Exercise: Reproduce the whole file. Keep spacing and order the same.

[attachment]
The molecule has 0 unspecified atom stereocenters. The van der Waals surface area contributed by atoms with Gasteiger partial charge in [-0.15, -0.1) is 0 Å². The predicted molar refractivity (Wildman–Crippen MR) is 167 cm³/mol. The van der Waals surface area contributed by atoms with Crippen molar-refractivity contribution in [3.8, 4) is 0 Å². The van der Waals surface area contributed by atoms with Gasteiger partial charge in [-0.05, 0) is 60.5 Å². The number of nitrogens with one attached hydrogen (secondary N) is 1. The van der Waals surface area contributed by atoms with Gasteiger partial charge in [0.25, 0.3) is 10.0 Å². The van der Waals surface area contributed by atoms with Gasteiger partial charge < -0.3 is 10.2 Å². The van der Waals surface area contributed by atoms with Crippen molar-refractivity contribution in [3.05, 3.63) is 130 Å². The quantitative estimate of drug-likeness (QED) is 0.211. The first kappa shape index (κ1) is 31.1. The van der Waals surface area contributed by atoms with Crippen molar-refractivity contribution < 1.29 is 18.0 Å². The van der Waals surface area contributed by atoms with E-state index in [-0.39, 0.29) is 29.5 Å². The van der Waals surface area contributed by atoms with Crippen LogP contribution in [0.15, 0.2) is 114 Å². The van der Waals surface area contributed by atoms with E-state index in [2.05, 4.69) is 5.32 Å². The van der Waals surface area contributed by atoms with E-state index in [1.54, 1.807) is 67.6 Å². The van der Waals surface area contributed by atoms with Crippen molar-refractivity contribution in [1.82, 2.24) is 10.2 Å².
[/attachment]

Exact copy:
The molecule has 0 unspecified atom stereocenters. The van der Waals surface area contributed by atoms with Gasteiger partial charge in [-0.15, -0.1) is 0 Å². The predicted molar refractivity (Wildman–Crippen MR) is 167 cm³/mol. The van der Waals surface area contributed by atoms with Crippen molar-refractivity contribution in [3.8, 4) is 0 Å². The van der Waals surface area contributed by atoms with Gasteiger partial charge in [-0.05, 0) is 60.5 Å². The number of nitrogens with one attached hydrogen (secondary N) is 1. The van der Waals surface area contributed by atoms with Gasteiger partial charge in [0.25, 0.3) is 10.0 Å². The van der Waals surface area contributed by atoms with Gasteiger partial charge < -0.3 is 10.2 Å². The van der Waals surface area contributed by atoms with Crippen molar-refractivity contribution in [3.05, 3.63) is 130 Å². The quantitative estimate of drug-likeness (QED) is 0.211. The first kappa shape index (κ1) is 31.1. The van der Waals surface area contributed by atoms with Crippen molar-refractivity contribution < 1.29 is 18.0 Å². The van der Waals surface area contributed by atoms with E-state index in [-0.39, 0.29) is 29.5 Å². The van der Waals surface area contributed by atoms with Crippen LogP contribution in [0.15, 0.2) is 114 Å². The van der Waals surface area contributed by atoms with E-state index in [2.05, 4.69) is 5.32 Å². The van der Waals surface area contributed by atoms with E-state index in [1.54, 1.807) is 67.6 Å². The van der Waals surface area contributed by atoms with Crippen molar-refractivity contribution in [1.82, 2.24) is 10.2 Å².